Jesse Chavez is grateful for chance to crack Angels rotation alongside longtime friend Ricky Nolasco

Angels pitcher Jesse Chavez poses for a portrait during spring training photo day on Feb. 21.
(Chris Carlson / Associated Press)

Angels right-handers Jesse Chavez and Ricky Nolasco grew up in neighboring Inland Empire towns and competed against each other in high school, including a memorable matchup as seniors when each threw 10 shutout innings. The Chicago Cubs drafted them both in 2001.

It took Nolasco, now 34 and half a lifetime removed from Rialto High, fewer than five years to establish himself in a major league rotation. Chavez, 33, is still trying.

The Angels’ off-season addition didn’t reach the majors until 2008, and didn’t get his first big league start until 2012. By then, he’d been traded four times, and his delivery had been tinkered with at least twice as often.


“I’ve had so many reinventions throughout my career, by so many pitching coaches,” said Chavez, who will make his 2017 Cactus League debut Wednesday. “Five years ago, it took me [having] the initiative to say, enough’s enough. This is who I am, and if I’m going to have a job, I want to have a job for me, and not for another person. I think that helped me.”

He introduced a cutter and simplified his delivery, back to how it looked at Fontana A.B. Miller High.

“That was when I could throw strikes whenever I wanted to,” Chavez said. “I’m slowly getting back to that. It’s only taken 15 years.”

He was a pure velocity pick as a teenager, wiry but athletic and loose, as scouts say. Texas, the team that drafted him in the 42nd round in 2002 after he declined to sign with the Cubs, moved him to the bullpen. From 2005 to 2011, he pitched in 419 games between the majors and minors, and started only once.

He received his first serious starting chance in 2014, with Oakland, when two of the Athletics’ starters required elbow-ligament surgery in spring training. He logged a 1.89 earned-run average in April and a 2.71 ERA through 15 starts, but faded in July and lost his spot. He won the job again the next April, started strong, and broke ribs in September, resulting in a truncated, 26-start season, short of his longstanding goal.

“That’s the one we all shoot for, the coveted number 30,” Chavez said. “And then it would have erased that question mark that I have now, every second half.”

Before last season, the A’s traded him to Toronto, where he competed for the fifth starter slot against young right-hander Aaron Sanchez, just as he is now against the Angels’ Alex Meyer. Chavez lost out to Sanchez, who wound up receiving Cy Young votes, and went back to being a reliever.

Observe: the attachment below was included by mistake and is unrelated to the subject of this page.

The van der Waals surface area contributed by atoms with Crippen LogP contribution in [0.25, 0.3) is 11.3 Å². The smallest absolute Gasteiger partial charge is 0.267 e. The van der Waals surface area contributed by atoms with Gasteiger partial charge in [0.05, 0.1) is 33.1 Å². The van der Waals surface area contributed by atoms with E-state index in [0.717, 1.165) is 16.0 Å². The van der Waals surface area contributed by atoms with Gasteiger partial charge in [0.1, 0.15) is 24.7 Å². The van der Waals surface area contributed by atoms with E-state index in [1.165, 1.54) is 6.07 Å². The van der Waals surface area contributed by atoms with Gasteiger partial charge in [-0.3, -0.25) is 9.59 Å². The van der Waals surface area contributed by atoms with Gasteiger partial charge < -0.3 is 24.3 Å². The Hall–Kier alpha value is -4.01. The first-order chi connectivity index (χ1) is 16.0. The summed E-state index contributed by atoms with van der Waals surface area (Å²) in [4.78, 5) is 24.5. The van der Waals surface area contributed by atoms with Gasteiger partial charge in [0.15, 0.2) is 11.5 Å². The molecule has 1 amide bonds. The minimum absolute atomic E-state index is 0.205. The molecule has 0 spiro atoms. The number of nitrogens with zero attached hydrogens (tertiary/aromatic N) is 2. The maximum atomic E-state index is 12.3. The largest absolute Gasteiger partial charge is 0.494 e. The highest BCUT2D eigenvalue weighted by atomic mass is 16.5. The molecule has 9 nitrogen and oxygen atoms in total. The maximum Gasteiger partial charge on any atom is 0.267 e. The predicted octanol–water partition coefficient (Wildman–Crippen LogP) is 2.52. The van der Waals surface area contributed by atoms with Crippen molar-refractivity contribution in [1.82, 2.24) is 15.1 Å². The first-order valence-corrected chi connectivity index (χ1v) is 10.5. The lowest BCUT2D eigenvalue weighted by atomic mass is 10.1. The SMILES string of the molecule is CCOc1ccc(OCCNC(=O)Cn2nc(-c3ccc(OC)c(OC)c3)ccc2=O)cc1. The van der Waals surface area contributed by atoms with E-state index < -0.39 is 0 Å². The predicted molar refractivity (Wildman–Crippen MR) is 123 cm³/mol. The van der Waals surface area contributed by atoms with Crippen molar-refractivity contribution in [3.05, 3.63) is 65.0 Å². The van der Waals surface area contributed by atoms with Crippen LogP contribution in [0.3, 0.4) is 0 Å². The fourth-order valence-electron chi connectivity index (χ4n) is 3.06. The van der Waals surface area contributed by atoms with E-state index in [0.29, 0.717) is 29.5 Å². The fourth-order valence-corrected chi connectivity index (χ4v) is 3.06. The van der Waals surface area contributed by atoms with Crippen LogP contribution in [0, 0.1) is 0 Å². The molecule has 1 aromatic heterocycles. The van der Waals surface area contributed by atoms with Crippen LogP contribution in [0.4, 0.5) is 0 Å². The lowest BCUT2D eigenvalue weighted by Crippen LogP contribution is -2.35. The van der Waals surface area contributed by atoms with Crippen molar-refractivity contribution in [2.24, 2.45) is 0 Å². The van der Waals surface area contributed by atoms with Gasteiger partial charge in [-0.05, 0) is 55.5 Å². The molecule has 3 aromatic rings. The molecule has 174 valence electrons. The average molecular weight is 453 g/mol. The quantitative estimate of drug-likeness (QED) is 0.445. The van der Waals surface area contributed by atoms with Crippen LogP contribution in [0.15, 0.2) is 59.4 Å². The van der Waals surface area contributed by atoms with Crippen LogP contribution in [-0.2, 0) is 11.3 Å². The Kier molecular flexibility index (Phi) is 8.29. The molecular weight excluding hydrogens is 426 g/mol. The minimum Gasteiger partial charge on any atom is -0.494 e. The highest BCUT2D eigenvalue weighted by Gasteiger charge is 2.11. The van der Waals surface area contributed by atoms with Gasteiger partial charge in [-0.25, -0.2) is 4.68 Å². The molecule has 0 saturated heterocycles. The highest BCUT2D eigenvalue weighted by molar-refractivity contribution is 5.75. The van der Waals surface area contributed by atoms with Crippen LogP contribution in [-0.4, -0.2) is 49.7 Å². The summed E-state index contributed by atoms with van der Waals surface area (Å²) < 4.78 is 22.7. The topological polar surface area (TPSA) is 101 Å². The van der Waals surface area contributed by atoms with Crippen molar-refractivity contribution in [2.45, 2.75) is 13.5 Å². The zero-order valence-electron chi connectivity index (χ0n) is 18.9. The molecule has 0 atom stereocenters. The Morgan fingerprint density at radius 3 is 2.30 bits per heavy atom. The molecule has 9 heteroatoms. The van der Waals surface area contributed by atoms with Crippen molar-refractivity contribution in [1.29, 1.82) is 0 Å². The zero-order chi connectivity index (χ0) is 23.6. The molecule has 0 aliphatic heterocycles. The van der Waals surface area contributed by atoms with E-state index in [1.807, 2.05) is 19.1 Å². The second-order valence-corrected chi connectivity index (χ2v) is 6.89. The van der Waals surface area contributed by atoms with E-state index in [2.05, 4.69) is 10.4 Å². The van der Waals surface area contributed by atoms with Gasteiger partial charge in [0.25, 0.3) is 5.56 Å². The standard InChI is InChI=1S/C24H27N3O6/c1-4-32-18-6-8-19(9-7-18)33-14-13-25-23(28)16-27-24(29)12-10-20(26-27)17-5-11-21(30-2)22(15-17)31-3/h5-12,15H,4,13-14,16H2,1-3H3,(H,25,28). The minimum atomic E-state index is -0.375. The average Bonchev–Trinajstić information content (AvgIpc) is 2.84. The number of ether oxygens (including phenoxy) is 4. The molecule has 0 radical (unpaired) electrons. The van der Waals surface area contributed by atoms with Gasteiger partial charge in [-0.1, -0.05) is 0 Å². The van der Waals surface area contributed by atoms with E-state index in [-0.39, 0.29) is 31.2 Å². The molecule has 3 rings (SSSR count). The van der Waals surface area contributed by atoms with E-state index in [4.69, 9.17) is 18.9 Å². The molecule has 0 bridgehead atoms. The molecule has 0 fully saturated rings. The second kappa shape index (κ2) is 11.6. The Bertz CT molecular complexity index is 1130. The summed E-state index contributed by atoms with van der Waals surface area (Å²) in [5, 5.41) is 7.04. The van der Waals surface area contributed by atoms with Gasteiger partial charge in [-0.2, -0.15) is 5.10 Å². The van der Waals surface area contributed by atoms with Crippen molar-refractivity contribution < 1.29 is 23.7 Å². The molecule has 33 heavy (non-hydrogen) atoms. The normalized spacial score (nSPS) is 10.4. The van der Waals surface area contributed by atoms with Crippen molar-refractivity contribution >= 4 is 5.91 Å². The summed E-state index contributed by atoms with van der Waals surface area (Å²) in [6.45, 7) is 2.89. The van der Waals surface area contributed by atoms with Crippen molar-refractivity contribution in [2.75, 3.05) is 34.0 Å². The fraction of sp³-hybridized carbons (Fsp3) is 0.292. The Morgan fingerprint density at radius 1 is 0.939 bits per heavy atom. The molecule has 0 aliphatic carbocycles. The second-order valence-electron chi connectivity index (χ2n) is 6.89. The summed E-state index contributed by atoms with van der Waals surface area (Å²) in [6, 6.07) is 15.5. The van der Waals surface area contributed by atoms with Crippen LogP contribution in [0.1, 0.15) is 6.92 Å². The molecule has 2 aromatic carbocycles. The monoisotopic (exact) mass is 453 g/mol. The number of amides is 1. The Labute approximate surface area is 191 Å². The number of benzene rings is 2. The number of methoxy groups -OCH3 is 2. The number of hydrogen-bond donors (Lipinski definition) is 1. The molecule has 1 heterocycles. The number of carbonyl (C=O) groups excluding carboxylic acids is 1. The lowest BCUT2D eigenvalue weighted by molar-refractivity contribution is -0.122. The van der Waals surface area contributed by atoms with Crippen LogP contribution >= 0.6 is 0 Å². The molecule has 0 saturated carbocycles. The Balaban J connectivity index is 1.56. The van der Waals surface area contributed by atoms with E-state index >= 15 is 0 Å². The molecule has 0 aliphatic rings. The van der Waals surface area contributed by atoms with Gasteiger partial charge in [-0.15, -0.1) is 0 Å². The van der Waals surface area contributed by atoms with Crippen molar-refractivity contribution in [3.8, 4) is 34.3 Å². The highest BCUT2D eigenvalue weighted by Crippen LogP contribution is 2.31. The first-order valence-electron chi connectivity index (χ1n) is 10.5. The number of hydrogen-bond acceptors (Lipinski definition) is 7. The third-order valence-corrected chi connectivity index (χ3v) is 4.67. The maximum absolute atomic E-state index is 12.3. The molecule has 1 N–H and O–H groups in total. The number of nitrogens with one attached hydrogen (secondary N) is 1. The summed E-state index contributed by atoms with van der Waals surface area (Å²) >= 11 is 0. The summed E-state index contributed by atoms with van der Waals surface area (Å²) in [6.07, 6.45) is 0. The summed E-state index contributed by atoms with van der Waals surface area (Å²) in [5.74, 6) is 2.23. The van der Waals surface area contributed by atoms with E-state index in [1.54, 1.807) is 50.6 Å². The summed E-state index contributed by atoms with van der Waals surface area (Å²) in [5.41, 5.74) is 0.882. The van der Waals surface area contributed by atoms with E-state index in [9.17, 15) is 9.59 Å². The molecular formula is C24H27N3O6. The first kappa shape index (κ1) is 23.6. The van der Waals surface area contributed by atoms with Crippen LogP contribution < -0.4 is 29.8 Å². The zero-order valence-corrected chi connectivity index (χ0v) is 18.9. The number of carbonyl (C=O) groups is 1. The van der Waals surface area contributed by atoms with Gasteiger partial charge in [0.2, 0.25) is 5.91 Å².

The Dodgers acquired him as bullpen depth on Aug. 1, but rarely used him in high-leverage situations. They sent him to Camelback Ranch to stay ready while the team took on Washington in a National League division series. Before the NL Championship Series, Chavez said, he asked Dodgers officials if he had a chance to be added to their roster. They said he did not, so he went back home to Riverside.

Four weeks later, he signed with the Angels for one year and $5.75 million, with the potential to make a couple million more if he works as a starter.

General Manager Billy Eppler has said he envisions Chavez doing so.

Nolasco, Chavez’s longtime friend, has already made $70 million playing baseball. Chavez has made about one-10th of that. But, consistent with his reputation across the industry, he does not mind it.

“Forty-second round?” he asked. “I’m still surprised I’ve got a job. I’m still happy.”

Lineup debut

At Tempe Diablo Stadium on Monday, Manager Mike Scioscia started most of the likely opening-day lineup for the Angels. The only exceptions were the absences of Albert Pujols at designated hitter and Martin Maldonado behind the plate. C.J. Cron and Carlos Perez started in their places.

Third baseman Yunel Escobar led off and Kole Calhoun followed, as was generally the case in 2016. After Mike Trout’s steady spot, third, were Luis Valbuena, Cron, Cameron Maybin, Danny Espinosa, Perez and Andrelton Simmons.

Scioscia has not ruled out batting Calhoun behind Trout and Pujols, once Pujols is playing. But this, for now, seems to be the favorite.

“I think there are some really good groupings that make sense,” Scioscia said. “We definitely want to see how we grow with this lineup.”

Short hops

Left-hander Manny Banuelos will start for the Angels on Tuesday. After Chavez’s start, the club’s other likely starters should make their debuts this week, too. … Reliever Cam Bedrosian (groin strain) said he will throw a bullpen session Tuesday or Wednesday. He remains at least a week from appearing in a Cactus League game.

Twitter: @pedromoura